ATLANTA — Population growth in metropolitan Atlanta, including Henry and Clayton counties, appears to be on a downward slide, according to the area’s numbers crunchers.
The Atlanta Regional Commission (ARC) estimates the 10-county Atlanta region added about 37,200 people between April 1, 2011, and April 1, 2012.
“While this number is higher than the previous year, it marks a fourth consecutive year of slower-than-normal growth when compared to what the region experienced each year from 2000 to 2007,” said ARC spokesman Jim Jaquish. “In the last two years, during the recession, metro Atlanta added approximately 72,000 people. During the decade of the 2000s, it routinely added nearly 100,000 each year. According to the U.S. Census, metro Atlanta (28 counties) ranked third in overall growth in the nation between 2000 and 2010, adding more than 1 million people. Only Dallas and Houston grew faster.”
Counties in the region also include Cherokee, Cobb, DeKalb, Douglas, Fayette, Fulton, Gwinnett and Rockdale counties. ARC Executive Director Doug Hooker said the region’s growth remains “laudable in the face of the economic pressures we face.”
The ARC, in a recent press release, attributed the slowed growth pattern to a sluggish national economy, adding that similar patterns are visible in other areas of the country.
“People just don’t move as much when the economy is slow,” said Mike Alexander, chief of the ARC’s Research Division. “And, considering that this recession started in the housing market and crippled that industry, property values have declined. That means fewer people are able to sell their homes and move to a different metro area.”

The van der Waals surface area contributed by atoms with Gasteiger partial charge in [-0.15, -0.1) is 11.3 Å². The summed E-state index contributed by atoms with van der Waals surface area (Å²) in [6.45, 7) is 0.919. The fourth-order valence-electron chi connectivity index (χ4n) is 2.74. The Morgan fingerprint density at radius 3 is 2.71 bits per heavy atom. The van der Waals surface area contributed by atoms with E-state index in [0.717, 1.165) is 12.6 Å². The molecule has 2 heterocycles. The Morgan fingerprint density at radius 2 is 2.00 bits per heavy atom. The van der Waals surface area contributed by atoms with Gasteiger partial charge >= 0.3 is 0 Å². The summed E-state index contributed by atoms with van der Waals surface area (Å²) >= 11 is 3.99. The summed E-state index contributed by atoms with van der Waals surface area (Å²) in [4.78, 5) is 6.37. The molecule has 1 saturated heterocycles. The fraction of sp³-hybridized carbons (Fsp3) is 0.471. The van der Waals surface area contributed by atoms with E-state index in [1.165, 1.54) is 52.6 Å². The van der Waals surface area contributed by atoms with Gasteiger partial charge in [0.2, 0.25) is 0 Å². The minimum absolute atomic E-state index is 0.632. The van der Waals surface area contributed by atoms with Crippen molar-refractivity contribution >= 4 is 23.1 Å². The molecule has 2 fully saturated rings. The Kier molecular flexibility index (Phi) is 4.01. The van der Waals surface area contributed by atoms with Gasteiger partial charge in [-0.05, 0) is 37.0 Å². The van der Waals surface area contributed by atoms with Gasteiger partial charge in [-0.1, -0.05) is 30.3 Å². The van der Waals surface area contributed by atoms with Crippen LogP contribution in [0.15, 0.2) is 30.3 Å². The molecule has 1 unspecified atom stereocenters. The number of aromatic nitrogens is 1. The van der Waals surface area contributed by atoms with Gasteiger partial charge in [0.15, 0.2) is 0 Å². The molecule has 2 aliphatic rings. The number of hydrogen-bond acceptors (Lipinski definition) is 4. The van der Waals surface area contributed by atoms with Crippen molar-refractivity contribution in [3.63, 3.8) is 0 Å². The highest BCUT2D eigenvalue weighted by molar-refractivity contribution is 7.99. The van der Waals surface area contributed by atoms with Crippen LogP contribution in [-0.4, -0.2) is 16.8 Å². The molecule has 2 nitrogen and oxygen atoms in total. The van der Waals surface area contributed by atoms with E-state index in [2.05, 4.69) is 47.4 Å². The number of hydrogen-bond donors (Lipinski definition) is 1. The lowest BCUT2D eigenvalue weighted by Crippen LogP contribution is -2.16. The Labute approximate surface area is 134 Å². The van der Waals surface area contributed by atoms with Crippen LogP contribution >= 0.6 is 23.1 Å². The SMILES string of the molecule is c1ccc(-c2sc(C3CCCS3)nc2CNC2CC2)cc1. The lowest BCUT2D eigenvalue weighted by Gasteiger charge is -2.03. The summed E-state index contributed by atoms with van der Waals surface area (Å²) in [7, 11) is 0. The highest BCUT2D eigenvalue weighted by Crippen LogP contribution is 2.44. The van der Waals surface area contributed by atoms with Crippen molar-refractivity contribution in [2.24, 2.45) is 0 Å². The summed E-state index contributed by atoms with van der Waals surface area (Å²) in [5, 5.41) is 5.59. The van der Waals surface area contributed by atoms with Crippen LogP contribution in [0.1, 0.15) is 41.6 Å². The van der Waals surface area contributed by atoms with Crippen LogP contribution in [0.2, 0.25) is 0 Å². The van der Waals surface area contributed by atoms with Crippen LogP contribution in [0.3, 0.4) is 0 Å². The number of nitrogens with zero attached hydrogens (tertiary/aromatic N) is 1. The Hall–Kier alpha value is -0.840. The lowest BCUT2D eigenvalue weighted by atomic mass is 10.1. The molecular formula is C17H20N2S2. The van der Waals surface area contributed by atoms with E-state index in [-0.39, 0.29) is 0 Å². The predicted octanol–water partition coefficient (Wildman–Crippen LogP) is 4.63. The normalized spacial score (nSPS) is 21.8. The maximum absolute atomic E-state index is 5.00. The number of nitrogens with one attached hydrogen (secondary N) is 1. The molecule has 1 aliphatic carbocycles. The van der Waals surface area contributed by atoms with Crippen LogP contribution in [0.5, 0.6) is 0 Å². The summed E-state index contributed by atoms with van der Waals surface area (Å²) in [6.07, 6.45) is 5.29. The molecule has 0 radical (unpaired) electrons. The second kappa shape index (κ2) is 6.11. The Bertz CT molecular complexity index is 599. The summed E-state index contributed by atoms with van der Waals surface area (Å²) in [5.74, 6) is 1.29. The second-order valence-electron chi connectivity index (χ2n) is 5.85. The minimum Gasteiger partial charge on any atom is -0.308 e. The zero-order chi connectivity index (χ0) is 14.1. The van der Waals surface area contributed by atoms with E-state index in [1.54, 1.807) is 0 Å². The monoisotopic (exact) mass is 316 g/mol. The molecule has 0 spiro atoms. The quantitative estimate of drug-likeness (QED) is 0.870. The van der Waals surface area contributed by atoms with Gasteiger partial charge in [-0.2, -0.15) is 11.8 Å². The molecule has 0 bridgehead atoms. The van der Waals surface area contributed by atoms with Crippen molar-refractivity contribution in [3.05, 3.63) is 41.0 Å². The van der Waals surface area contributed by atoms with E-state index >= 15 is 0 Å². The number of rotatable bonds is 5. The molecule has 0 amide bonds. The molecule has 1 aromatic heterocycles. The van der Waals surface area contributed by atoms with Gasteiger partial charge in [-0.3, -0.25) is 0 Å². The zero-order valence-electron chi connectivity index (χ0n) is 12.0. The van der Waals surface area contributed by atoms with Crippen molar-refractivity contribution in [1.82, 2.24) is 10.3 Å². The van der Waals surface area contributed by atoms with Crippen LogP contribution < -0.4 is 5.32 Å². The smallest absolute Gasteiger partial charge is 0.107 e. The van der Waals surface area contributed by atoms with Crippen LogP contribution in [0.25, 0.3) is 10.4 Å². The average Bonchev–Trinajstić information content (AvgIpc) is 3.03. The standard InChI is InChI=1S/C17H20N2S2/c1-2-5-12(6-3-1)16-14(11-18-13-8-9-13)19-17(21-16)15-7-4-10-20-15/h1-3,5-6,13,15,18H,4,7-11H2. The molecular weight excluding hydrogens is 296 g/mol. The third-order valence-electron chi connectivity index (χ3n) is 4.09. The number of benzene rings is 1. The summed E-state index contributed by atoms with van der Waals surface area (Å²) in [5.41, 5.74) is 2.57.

Locust Grove City Manager Tim Young said Henry County’s population growth has slowed considerably, compared to what he called the area’s “boom era” between 1993 and 2007.
“During that period, the overall county population would increase between six percent to nearly 11 percent per year, each year, at that point,” said Young. “For most cities in Henry County, the population growth was more pronounced in the 2000 decade, with cities growing 12.5 percent to over 25 percent annually.
“The rate of growth now is very slow, most likely below ‘natural increase’ (i.e. births – deaths), because there is pronounced out-migration on a net scale — more moving out than moving in,” Young continued.
He added that a cause for the slowed growth is a weak economy, which caused unemployment to increase dramatically from 2000 to 2010.
“Less employment in the prime growth sector, construction, meant people migrated to other parts of the region — northeast Cobb, Cherokee, Forsyth; the state (Augusta, Columbus, Savannah); or the nation (Dallas, Charlotte, Nashville),” said Young. “Likely the largest growth in the region is occurring on the north side and in-town, as the trends across the nation appear to be within larger urban areas over more sparsely settled suburbs.”
Jaquish added that Gwinnett County led the region’s growth, adding 9,000 residents over the last year. Fulton County added 7,900, followed by DeKalb with 6,300, and Cobb with 5,900.
“All 10 counties and the city of Atlanta experienced growth during the year,” Jaquish said. “None saw an overall loss of population. This growth means that metro Atlanta is now home to 4,179,500 people, making it larger than 24 states, according to U.S. Census data.”
Bob Summerson works at Emily’s Attic, on the McDonough Square. He said the area’s population is not as explosive as it has been in recent years.
“We’ve been here about eight years,” said Summerson, 73, of McDonough. “Traffic has slowed down the last couple of years, just from the foot traffic that we see, the vendors that have closed up shop and gone elsewhere, and a number of vacant storefronts that we have on the Square. ... I know there’s a lot of different reasons for that, but some of it is the sag in the economy.”